Will Workers’ Compensation Benefits Impact My SSDI Payments?
Many people who are seeking Social Security Disability Insurance (SSDI) need payments due to a workplace injury. Yet after a workplace injury, it can be difficult to understand the relationship between SSDI payments and workers’ compensation payments. If you begin receiving workers’ compensation payments immediately after your workplace injury, will you limit your ability to receive SSDI payments? Or, if you receive SSDI payments and later seek workers’ compensation benefits, will you lose your ability to have your medical bills covered by workers’ compensation insurance or your ability to receive wage replacement benefits?
Generally speaking, an injured worker will immediately seek workers’ compensation benefits because these can be obtained quite quickly following a workplace injury. For SSDI benefits, there is usually a five-month waiting period before you can begin receiving benefits. Yet you may be able to receive both workers’ compensation benefits and SSDI benefits. The Social Security Administration (SSA) gives information about how these types of benefits can impact one another, and our national disability benefit lawyers can provide clarification.
Workers’ Compensation Payments Can Reduce Your SSDI Payments
If you are receiving workers’ compensation benefits, those benefits could reduce the amount of SSDI payments you receive. You should not automatically assume that your SSDI benefits will be reduced, but you should speak with a lawyer about your specific circumstances.
Your Total Amount of SSDI and Workers’ Compensation Payments Cannot Exceed 80 Percent of Your Pre-Disability Average Earnings
How much could your SSDI benefits be reduced by workers’ compensation benefits? The total amount of the benefits you receive cannot be more than 80 percent of “your average current earnings before you became disabled.” The amount of your average current earnings is calculated based on one of the formulas used by the Social Security Administration. If the SSA determines that the amount of your benefits has exceeded that 80 percent threshold, then your SSDI benefits will be reduced so that your total benefit is equal to 80 percent of your average current earnings prior to your disability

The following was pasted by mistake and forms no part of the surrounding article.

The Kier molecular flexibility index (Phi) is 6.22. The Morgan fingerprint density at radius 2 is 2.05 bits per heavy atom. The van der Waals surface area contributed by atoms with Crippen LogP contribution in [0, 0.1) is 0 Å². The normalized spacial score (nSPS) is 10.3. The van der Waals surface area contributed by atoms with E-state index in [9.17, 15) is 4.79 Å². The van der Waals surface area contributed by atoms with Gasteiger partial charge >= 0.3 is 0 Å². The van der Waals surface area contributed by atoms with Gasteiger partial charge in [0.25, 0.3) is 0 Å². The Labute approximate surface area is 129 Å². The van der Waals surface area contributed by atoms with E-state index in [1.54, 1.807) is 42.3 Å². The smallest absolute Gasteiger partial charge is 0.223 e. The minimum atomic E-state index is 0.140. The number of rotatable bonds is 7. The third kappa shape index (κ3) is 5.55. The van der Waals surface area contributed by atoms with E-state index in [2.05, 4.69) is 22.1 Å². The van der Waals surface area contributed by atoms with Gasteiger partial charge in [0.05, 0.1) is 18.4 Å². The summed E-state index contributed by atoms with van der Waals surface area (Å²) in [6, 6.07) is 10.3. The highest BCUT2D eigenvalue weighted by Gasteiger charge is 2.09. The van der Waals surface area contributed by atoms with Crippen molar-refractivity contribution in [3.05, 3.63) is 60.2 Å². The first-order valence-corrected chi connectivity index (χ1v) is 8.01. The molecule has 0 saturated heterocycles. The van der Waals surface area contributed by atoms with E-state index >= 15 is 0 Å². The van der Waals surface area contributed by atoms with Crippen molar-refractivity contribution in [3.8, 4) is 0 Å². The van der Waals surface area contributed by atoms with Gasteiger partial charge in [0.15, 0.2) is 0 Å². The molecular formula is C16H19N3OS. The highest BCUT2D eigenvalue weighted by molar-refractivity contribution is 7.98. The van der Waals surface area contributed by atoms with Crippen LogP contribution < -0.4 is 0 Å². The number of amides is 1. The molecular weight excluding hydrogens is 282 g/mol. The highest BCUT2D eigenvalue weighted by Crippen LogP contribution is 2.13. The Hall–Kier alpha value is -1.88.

Some Public and Most Private Benefits Do Not Impact Your SSDI Payments
Certain types of public benefits will not reduce the amount of SSDI benefits you receive (although receiving SSDI payments could affect your eligibility for some of these kinds of public benefits). In general, Veterans Administration benefits, local government benefits, and Supplemental Security Income (SSI) benefits will not typically reduce the amount of SSDI benefits you receive. However, receiving SSDI benefits could affect your eligibility for SSI payments.
Any private benefits from a workplace injury will not affect your SSDI payments. Private benefits that may be through your workplace or through a private insurance policy will not affect the amount of your Social Security Disability benefits.
Contact a National SSDI Benefits Attorney
When you have questions or concerns about the amount of your SSDI payments, or the way in which certain public benefits can affect your Social Security benefits, you should seek advice from a lawyer. One of the experienced national SSDI benefits attorneys at the Law Offices of Stephen Barszcz can assist you. Do not hesitate to contact us for more information.